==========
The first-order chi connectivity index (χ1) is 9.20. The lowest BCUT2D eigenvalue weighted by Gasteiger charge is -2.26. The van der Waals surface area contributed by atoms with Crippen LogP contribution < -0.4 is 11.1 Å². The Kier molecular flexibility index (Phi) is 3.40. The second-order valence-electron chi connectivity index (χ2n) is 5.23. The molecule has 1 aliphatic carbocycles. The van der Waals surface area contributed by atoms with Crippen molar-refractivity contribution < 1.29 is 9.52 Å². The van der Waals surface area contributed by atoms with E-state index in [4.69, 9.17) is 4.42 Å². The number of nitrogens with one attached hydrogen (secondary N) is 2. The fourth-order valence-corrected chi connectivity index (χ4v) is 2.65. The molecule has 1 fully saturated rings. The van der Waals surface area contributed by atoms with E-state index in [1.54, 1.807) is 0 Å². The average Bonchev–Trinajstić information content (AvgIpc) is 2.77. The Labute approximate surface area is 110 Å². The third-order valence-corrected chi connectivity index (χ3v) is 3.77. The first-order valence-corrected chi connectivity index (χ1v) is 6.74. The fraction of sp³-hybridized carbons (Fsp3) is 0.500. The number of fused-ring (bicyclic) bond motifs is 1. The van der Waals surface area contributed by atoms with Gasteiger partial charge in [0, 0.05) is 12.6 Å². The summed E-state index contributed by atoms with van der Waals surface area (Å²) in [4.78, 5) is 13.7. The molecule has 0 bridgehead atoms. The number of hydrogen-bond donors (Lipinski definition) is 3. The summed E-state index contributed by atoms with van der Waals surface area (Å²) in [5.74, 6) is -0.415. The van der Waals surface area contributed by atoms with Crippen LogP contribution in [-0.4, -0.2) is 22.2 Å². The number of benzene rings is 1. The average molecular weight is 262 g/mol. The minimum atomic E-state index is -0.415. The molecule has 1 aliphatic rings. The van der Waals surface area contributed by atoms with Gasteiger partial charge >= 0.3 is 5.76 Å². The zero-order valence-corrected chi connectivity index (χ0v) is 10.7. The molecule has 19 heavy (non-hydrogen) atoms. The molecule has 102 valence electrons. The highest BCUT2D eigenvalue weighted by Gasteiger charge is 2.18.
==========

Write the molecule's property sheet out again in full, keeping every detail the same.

The first-order chi connectivity index (χ1) is 9.20. The lowest BCUT2D eigenvalue weighted by Gasteiger charge is -2.26. The van der Waals surface area contributed by atoms with Crippen LogP contribution < -0.4 is 11.1 Å². The Kier molecular flexibility index (Phi) is 3.40. The second-order valence-electron chi connectivity index (χ2n) is 5.23. The molecule has 1 aliphatic carbocycles. The van der Waals surface area contributed by atoms with Crippen molar-refractivity contribution < 1.29 is 9.52 Å². The van der Waals surface area contributed by atoms with E-state index in [4.69, 9.17) is 4.42 Å². The number of nitrogens with one attached hydrogen (secondary N) is 2. The fourth-order valence-corrected chi connectivity index (χ4v) is 2.65. The molecule has 1 fully saturated rings. The van der Waals surface area contributed by atoms with E-state index in [1.54, 1.807) is 0 Å². The average Bonchev–Trinajstić information content (AvgIpc) is 2.77. The Labute approximate surface area is 110 Å². The third-order valence-corrected chi connectivity index (χ3v) is 3.77. The first-order valence-corrected chi connectivity index (χ1v) is 6.74. The fraction of sp³-hybridized carbons (Fsp3) is 0.500. The number of fused-ring (bicyclic) bond motifs is 1. The van der Waals surface area contributed by atoms with Gasteiger partial charge in [0, 0.05) is 12.6 Å². The summed E-state index contributed by atoms with van der Waals surface area (Å²) in [4.78, 5) is 13.7. The molecule has 0 bridgehead atoms. The number of hydrogen-bond donors (Lipinski definition) is 3. The summed E-state index contributed by atoms with van der Waals surface area (Å²) in [5.74, 6) is -0.415. The van der Waals surface area contributed by atoms with Crippen LogP contribution in [-0.4, -0.2) is 22.2 Å². The number of benzene rings is 1. The average molecular weight is 262 g/mol. The minimum atomic E-state index is -0.415. The molecule has 1 aliphatic rings. The van der Waals surface area contributed by atoms with Gasteiger partial charge >= 0.3 is 5.76 Å². The zero-order valence-corrected chi connectivity index (χ0v) is 10.7. The molecule has 19 heavy (non-hydrogen) atoms. The molecule has 102 valence electrons. The highest BCUT2D eigenvalue weighted by Gasteiger charge is 2.18.